As I sat down tonight to attempt to find time to view this week’s EC&I 831 elluminate session on Remixing Education I realized that I still hadn’t responded to last week’s session on Understanding Social Media. I really enjoyed this session; it reminded me of the UBC Okanagan Summer Institute class that Alec put on. It was that course that really got me rolling on my masters project and got me into EC&I 831 in the first place.

Alec’s big question for us to consider after this session was “What are the new media literacies, and how should teachers and/or schools address these?”  After considering this question and watching this video I found myself reassessing some of my views on this topic. Perhaps the most important idea I latched onto was the idea that people, and students in particular, are now playing important roles as producers of media, rather than simply acting as consumers of media. As a Social Studies teacher, I have always taught students skills to analyze various forms of media for bias, accuracy, etc. These skills will continue to be important to students as they continue to learn how to derive meaning from all forms of media, be it media created by multinational corporations or their Facebook friends. However, I now feel that it is equally as important that students learn more about their roles as media producers.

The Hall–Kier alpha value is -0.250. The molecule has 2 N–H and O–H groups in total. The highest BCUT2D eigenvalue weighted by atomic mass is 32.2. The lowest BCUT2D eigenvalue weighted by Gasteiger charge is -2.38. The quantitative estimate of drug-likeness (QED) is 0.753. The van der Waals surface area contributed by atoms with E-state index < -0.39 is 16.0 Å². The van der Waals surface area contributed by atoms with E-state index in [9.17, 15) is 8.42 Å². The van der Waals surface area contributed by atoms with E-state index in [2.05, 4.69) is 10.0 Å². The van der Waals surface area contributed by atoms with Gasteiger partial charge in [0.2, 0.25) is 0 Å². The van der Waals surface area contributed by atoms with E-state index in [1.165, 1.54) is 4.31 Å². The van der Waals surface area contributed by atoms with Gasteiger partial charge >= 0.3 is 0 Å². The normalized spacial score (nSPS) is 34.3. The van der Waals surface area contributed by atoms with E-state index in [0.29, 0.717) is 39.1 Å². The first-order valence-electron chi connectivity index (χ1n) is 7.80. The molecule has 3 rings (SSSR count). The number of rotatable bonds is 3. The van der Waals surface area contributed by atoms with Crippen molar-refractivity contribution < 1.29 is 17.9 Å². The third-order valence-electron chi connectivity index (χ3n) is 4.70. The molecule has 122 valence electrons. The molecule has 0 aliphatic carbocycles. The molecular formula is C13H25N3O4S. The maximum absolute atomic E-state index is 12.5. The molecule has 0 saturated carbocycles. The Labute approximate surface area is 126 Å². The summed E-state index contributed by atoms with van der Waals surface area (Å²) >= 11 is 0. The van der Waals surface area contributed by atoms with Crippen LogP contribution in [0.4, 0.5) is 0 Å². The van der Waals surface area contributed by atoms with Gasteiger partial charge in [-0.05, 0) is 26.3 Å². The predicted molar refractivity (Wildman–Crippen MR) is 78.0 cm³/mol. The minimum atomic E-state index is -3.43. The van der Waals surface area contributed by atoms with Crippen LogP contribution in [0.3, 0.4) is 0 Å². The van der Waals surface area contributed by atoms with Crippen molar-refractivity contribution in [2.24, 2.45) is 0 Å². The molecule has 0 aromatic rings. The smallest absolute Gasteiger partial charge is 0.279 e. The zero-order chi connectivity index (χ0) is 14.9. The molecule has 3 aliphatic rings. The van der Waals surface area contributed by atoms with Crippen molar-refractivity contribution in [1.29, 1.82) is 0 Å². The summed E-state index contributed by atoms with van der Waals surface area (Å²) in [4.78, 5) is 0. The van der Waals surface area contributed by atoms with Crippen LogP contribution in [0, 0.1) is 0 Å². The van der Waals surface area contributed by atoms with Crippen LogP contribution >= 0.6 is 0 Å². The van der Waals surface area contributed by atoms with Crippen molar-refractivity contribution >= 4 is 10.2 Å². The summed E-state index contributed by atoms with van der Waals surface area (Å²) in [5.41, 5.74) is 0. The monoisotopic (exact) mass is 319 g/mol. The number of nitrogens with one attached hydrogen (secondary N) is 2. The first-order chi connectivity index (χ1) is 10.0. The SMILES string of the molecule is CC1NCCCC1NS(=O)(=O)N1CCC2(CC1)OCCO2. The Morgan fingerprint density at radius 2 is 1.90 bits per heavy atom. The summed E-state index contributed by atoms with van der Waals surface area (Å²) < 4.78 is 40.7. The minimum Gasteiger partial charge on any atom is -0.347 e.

Students need to be aware of both the new powers and responsibilities that they have as producers of media.  I say powers because evidence of the impact that individual media producers can have arrives almost daily, be it in the form of an athlete breaking news or in the form of mass political protest. And I say responsibilities because students, and Canadian politicians apparently, need to be fully aware of the impact that media of their own creation can have on themselves and others.  We cannot expect students to learn the about the dangers of “sexting” or posting unauthorized videos on Youtube or Facebook by simply banning these mediums in schools. These new media literacies need to be taught in schools, the question now is whether or not the powers that be will agree.